Thank You For Submiting Feedback!
Traditionally, two doctrines have been used by the courts to clothe an officer of a defectively incorporated association with the corporate attribute of limited liability. The first, often referred to as the doctrine of de facto corporations, has been applied in those cases where there are elements showing: (1) the existence of law authorizing incorporation: (2) an effort in good faith to incorporate under the existing law; and (3) actual user or exercise of corporate powers. The second, the doctrine of estoppel to deny the corporate existence, is generally employed where the person seeking to hold the officer personally liable has contracted or otherwise dealt with the association in such a manner as to recognize and in effect admit its existence as a corporate body.
On the theory that the Real Estate Service Bureau was neither a de jure nor a de facto corporation and that Albion C. Cranson, Jr., was a partner in the business conducted by the Bureau and as such was personally liable for its debts, the International Business Machines Corporation brought this action against Cranson for the balance due on electric typewriters purchased by the Bureau. At the same time it moved for summary judgment and supported the motion by affidavit. In due course, Cranson filed a general issue plea and an affidavit in opposition to summary judgment in which he asserted in effect that the Bureau was a de facto corporation and that he was not personally liable for its debts. International Business Machines was granted summary judgment in the lower court on the theory that a defectively-formed corporation was neither a de jure nor a de facto corporation, and that Cranson, as a partner, was personally liable for its debts, namely, the balance due on electric typewriters purchased by the corporation.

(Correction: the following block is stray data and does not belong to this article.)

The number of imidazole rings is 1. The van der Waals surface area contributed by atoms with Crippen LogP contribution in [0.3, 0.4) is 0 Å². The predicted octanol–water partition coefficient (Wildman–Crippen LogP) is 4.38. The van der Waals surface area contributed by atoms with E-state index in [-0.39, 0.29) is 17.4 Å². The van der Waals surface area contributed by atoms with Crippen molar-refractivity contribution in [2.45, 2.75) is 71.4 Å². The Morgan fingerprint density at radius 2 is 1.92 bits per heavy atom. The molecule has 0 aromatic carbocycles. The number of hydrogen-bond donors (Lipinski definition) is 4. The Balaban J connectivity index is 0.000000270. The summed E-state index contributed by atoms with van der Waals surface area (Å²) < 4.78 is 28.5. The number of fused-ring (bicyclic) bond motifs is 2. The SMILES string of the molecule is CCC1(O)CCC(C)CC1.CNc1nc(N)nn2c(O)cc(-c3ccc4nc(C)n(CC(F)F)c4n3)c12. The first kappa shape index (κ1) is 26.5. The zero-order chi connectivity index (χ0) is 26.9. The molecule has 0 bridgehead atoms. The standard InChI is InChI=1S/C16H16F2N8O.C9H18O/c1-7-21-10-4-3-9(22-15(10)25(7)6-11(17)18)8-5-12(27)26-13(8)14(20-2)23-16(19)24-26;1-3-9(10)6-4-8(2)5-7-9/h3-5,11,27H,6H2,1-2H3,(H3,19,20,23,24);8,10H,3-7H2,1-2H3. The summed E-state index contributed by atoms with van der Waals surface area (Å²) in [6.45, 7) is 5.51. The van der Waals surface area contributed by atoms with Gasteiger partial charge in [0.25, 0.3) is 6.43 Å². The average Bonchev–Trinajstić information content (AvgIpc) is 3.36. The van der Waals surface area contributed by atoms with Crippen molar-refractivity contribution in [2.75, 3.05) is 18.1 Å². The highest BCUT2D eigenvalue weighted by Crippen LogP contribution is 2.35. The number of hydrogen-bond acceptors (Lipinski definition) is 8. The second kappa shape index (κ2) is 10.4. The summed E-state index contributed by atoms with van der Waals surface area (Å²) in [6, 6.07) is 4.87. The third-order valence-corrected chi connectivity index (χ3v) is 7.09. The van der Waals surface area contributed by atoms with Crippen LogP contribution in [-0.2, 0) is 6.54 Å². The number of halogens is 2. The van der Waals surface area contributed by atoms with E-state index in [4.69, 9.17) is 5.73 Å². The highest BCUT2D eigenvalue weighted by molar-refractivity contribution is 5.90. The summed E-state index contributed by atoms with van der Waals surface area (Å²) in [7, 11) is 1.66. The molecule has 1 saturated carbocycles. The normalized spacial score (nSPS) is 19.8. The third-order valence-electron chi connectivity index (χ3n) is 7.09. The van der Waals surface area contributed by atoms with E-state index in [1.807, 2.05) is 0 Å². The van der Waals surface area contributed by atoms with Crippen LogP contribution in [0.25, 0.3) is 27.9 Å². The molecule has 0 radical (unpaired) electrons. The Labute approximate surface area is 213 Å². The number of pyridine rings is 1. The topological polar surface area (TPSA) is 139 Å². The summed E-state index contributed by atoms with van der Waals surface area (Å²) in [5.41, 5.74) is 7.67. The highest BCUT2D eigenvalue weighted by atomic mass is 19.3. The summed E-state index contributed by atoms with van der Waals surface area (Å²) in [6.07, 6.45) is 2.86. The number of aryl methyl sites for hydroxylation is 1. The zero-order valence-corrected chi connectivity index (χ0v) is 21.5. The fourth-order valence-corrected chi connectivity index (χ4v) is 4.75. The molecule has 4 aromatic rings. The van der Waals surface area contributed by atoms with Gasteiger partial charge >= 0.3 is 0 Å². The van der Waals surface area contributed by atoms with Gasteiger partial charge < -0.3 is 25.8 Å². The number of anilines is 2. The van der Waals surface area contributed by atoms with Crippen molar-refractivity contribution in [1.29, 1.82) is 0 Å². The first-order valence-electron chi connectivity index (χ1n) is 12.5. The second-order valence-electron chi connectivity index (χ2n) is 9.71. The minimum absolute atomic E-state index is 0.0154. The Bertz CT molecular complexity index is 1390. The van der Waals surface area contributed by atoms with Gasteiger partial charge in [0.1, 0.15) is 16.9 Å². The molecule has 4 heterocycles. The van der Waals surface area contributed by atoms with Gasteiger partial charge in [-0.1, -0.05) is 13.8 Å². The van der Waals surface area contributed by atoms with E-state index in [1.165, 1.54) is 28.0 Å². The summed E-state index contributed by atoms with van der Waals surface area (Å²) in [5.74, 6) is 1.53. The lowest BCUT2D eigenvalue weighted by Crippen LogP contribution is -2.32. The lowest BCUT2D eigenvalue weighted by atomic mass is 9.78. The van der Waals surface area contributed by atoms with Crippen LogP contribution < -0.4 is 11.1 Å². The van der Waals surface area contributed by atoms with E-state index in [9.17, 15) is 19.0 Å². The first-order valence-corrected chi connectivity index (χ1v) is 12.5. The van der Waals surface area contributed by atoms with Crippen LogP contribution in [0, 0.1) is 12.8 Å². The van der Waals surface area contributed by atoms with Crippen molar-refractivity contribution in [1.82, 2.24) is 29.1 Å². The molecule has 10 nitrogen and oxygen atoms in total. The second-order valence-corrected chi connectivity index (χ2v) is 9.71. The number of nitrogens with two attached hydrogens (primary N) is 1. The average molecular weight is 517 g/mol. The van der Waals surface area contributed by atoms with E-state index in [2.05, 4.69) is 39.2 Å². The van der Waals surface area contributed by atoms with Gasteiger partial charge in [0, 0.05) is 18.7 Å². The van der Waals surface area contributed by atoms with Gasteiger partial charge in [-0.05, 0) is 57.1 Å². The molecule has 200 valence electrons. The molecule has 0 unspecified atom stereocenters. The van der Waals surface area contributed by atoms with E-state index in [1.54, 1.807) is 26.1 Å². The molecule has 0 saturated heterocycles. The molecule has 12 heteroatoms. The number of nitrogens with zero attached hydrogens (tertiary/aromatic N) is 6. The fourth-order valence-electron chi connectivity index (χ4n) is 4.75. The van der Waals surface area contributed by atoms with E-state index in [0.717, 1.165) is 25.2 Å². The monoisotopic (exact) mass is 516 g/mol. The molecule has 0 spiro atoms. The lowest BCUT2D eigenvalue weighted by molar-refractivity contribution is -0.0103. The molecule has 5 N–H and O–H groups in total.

May an officer of a defectively incorporated association be subjected to personal liability under the circumstances of this case?
After examining the doctrine of de facto corporations, the court reversed, holding that, even though one or more of the requisites of a de facto corporation were absent, application of the estoppel doctrine was not precluded. Neglect in defective formation could not be used by a corporation as a defense to an action to enforce its liabilities, and, since estoppel was based upon the inequity of permitting the denial of corporate existence by those dealing with it as such, International Business Machines was estopped from denying the legality of that which was not even a corporation de facto.